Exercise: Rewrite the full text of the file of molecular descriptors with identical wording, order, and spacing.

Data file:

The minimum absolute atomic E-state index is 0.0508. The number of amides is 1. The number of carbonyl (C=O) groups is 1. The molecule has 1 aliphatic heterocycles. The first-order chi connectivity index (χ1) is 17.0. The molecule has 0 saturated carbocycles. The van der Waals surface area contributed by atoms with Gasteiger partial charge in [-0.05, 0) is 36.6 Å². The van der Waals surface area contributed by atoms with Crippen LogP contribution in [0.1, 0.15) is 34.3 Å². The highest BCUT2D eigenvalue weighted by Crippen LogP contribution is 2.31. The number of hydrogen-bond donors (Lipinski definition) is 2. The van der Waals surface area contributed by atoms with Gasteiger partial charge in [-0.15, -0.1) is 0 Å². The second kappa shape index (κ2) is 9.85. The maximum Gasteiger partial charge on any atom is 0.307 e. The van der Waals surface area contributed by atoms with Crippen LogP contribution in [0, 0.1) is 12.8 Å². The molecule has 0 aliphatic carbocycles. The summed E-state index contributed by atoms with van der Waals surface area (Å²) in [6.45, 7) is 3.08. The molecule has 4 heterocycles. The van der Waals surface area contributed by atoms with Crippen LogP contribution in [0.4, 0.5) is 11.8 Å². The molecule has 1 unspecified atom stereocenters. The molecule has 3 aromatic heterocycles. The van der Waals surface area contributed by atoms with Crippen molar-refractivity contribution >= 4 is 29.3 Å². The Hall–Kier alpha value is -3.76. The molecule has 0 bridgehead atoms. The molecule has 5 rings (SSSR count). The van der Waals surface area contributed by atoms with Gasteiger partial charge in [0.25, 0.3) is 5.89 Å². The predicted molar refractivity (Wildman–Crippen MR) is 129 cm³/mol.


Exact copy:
The minimum absolute atomic E-state index is 0.0508. The number of amides is 1. The number of carbonyl (C=O) groups is 1. The molecule has 1 aliphatic heterocycles. The first-order chi connectivity index (χ1) is 17.0. The molecule has 0 saturated carbocycles. The van der Waals surface area contributed by atoms with Gasteiger partial charge in [-0.05, 0) is 36.6 Å². The van der Waals surface area contributed by atoms with Crippen LogP contribution in [0.1, 0.15) is 34.3 Å². The highest BCUT2D eigenvalue weighted by Crippen LogP contribution is 2.31. The number of hydrogen-bond donors (Lipinski definition) is 2. The van der Waals surface area contributed by atoms with Gasteiger partial charge in [-0.15, -0.1) is 0 Å². The second kappa shape index (κ2) is 9.85. The maximum Gasteiger partial charge on any atom is 0.307 e. The van der Waals surface area contributed by atoms with Crippen LogP contribution in [0, 0.1) is 12.8 Å². The molecule has 0 aliphatic carbocycles. The summed E-state index contributed by atoms with van der Waals surface area (Å²) in [6.45, 7) is 3.08. The molecule has 4 heterocycles. The van der Waals surface area contributed by atoms with Crippen LogP contribution in [0.4, 0.5) is 11.8 Å². The molecule has 1 unspecified atom stereocenters. The molecule has 3 aromatic heterocycles. The van der Waals surface area contributed by atoms with Crippen molar-refractivity contribution >= 4 is 29.3 Å². The Hall–Kier alpha value is -3.76. The molecule has 0 bridgehead atoms. The molecule has 5 rings (SSSR count). The van der Waals surface area contributed by atoms with Gasteiger partial charge in [0.25, 0.3) is 5.89 Å². The predicted molar refractivity (Wildman–Crippen MR) is 129 cm³/mol.